Tuesday, October 16, 2007

Realtors moving offices to Candyland?

Below for your enjoyment is a collection of article headlines posted today from various news services. Can you spot the one that's from Candyland? The mythical place where everything is great. The roads are paved with chocolate and the sky is full of rainbows.


California median home prices are predicted to fall next year for the first time in ten years, according to a a recent forecast released by the California Association of Realtors(CAR). CAR is predicting that in 2008, the median price of a resale home in the state will drop 4 percent to $553,000 and sales will fall another 9 percent in addition to the 23-percent plunge that is predicted for this year. Riverside, San Bernardino and the Central Valley counties are experiencing the steepest declines, the forecasters said, largely as a result of an exceptional amount of new-home construction, which has forced builders to take large price cuts to clear unsold inventories. CAR President Colleen Badagliacco predicts that Riverside and San Bernardino counties will continue to suffer more than the rest of the state because of the large number of subprime mortgages that were used by first-time buyers who moved inland from coastal counties to buy affordable housing. Badagliacco said she expects the California housing market will again be jolted in the second and third quarters, when more adjustable-rate subprime mortgages are scheduled to reset, possibly at higher interest rates. "Tighter credit standards, affordability concerns and a continued standoff between buyers and sellers will contribute to continued weakness in the market going into next year," Badagliacco said. Badagliacco added that the industry is hoping the federal government will help by raising the lending limits on government-sponsored mortgages. Chapman University economist Esmael Adibi said the significance of CAR's projection is that it reflects a growing pessimism among real estate experts. Adibi said it is the first time that Badagliacco's group has acknowledged the downturn may continue for another year. "We haven't seen any turnaround in sales, and the inventory of unsold homes keeps rising," Adibi noted. "For sure there will be no rebound."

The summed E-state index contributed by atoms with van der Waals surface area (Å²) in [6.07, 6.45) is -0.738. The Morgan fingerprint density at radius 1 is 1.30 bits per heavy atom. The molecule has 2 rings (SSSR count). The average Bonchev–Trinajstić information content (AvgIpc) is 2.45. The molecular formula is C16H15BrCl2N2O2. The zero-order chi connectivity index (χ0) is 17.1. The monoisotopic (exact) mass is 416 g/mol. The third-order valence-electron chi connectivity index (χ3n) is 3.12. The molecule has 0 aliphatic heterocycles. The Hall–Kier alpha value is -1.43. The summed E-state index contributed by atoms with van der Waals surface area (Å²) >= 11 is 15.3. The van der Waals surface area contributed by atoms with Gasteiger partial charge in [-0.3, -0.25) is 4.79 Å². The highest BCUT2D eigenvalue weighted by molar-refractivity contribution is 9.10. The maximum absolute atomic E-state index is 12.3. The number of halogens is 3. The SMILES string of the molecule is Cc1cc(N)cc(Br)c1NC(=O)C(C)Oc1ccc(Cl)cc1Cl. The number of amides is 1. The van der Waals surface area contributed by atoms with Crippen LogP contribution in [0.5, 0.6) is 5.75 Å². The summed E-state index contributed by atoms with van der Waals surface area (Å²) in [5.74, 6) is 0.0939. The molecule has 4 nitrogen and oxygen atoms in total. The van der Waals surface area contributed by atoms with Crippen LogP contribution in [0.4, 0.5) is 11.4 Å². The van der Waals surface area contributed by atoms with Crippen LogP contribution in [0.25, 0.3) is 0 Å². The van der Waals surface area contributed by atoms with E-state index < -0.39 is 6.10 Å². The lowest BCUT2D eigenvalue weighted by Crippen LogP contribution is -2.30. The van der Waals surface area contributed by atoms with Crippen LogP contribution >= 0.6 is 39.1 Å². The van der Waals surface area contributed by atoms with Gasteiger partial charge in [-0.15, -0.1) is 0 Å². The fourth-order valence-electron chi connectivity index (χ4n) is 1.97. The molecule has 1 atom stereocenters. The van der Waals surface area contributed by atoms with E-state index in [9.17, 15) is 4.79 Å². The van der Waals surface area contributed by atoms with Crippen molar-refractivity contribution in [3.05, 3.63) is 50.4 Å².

Several major banks, including Citigroup, Bank of America Corp. and JPMorgan Chase & Co. have announced they are pooling money to prevent investment funds from having to dump assets into the market. The pool will prop up funds known as structured investment vehicles (SIVs), which have had trouble refinancing their debt recently and in the worst case scenario would have to sell their assets to pay off investors.

NAR Says Improvement in Mortgage Market Bodes Well for Housing in 2008
Conditions in the mortgage market are improving for consumers, according to the latest forecast by the National Association of Realtors (NAR). Lawrence Yun, NAR vice president of research, notes that widening credit availability will help turn around home sales. “Conforming loans are abundantly available at historically favorable mortgage rates. Pricing has steadily improved on jumbo mortgages since the August credit crunch, and FHA loans are replacing subprime mortgages,” he said.

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Westside Bubble said...

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North Carolina Mortgage said...

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